Friday, November 23, 2012
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I was in one of those "big box" stores over the weekend - and Santa was strolling the aisles wishing everyone a Merry Christmas. I told my wife, "It was fun to see Santa. I was just a little surprised to see him carrying pepper spray on his belt." (Okay, I made that part up.) But the thought never would have occurred to me, except for that crazy Black Friday and all the headlines. People getting pushed, punched, sprayed, hospitalized, and even shot - all in the frenzy to get some coveted item cheap.
Well, there was this image on a news organization's website that was almost laughable - if it weren't more sad than funny. Pictures captioned with the day's major headlines kept rotating across my screen. First came the photo of pre-dawn bargain-hunters massing outside the store - caption: "Shoppers Show Up in Droves." Next picture - hundreds of thousands of Egyptians massing in a square in their capitol city, and it said: "Crowd Swells in Cairo's Tahrir Square."
You're right! They were there trying to bring down at that time a dictator. I smiled - and then I sobered - at the contrast. One crowd fighting for bargains. Another crowd fighting for freedom. I was ready to put those pictures side-by-side with the caption of my own: "So what are you fighting for?"
I'm Ron Hutchcraft and I want to have A Word With You today about "Black Friday Battles."
I'm not against bargains. I like them. But the contrasting agendas of those Black Friday crowds were reminders to make sure that I'm investing myself in the battles that really matter. Even though there are less important battles that constantly jockey for my attention and for my time.
We find our lives filled with the pursuit of more house, more money, more Facebook friends, more fun, more title, more commitments, more sports, more gadgets, more entertainment. We dance to the music of a culture that tells us what we must have, what we must see and do. We put our energies more into having than giving, into activity - more than relationships, into maintaining church programs - more than moving out to reach people who are clueless about our Jesus.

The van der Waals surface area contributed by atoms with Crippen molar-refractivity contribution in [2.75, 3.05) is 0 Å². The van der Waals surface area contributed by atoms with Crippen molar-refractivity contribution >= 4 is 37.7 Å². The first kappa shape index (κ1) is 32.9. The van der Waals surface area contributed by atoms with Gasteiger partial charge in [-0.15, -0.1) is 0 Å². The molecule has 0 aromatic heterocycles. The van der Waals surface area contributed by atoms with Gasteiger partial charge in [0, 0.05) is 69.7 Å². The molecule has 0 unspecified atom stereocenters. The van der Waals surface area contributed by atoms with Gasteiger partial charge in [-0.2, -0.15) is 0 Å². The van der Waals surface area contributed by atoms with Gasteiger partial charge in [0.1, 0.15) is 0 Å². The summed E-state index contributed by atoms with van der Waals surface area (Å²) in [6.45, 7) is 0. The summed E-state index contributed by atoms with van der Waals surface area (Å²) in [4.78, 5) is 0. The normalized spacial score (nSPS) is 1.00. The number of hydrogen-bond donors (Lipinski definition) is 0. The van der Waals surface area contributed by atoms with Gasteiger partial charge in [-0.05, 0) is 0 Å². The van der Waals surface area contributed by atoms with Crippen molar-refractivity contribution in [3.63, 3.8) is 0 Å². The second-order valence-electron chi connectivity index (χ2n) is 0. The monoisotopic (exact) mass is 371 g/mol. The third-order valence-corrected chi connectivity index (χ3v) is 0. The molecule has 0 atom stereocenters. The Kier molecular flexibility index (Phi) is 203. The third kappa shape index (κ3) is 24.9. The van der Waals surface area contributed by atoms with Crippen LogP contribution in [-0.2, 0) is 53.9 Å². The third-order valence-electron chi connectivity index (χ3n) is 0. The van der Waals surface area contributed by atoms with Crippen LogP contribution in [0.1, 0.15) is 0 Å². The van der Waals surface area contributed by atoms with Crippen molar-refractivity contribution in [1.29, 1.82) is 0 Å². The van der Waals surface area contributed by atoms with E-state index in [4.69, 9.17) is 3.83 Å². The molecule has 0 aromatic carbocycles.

Christians choose to define themselves by the 10% that divides them rather than the 90% that unites them. Couples fight over petty differences instead of fighting for their marriage. Relationships between family, friends, business people often focus on the insignificant rather than what really matters and really is important. Church folks fight over music styles and personal slights instead of fighting for the lost and for the hurting people just across town.
Jesus said to stop running after all these "temporaries" that possess the lives of people who live like this world is all there is. And our word for today from the Word of God says, in Matthew 6:32-33, "seek first the kingdom of God." In other words, the things that God thinks are worth living for and fighting for. Like the hard work of a happy marriage, strong relationships, building kids who gave a Jesus of their own. Like the ever-living, never-dying souls of the people you know, and the powerless and broken people who break the heart of Jesus and ought to break ours.
I love this high tribute to David, the "man after God's own heart." It says, "He fights the Lord's battles" (1 Samuel 25:28). After all, those are the only ones worth fighting.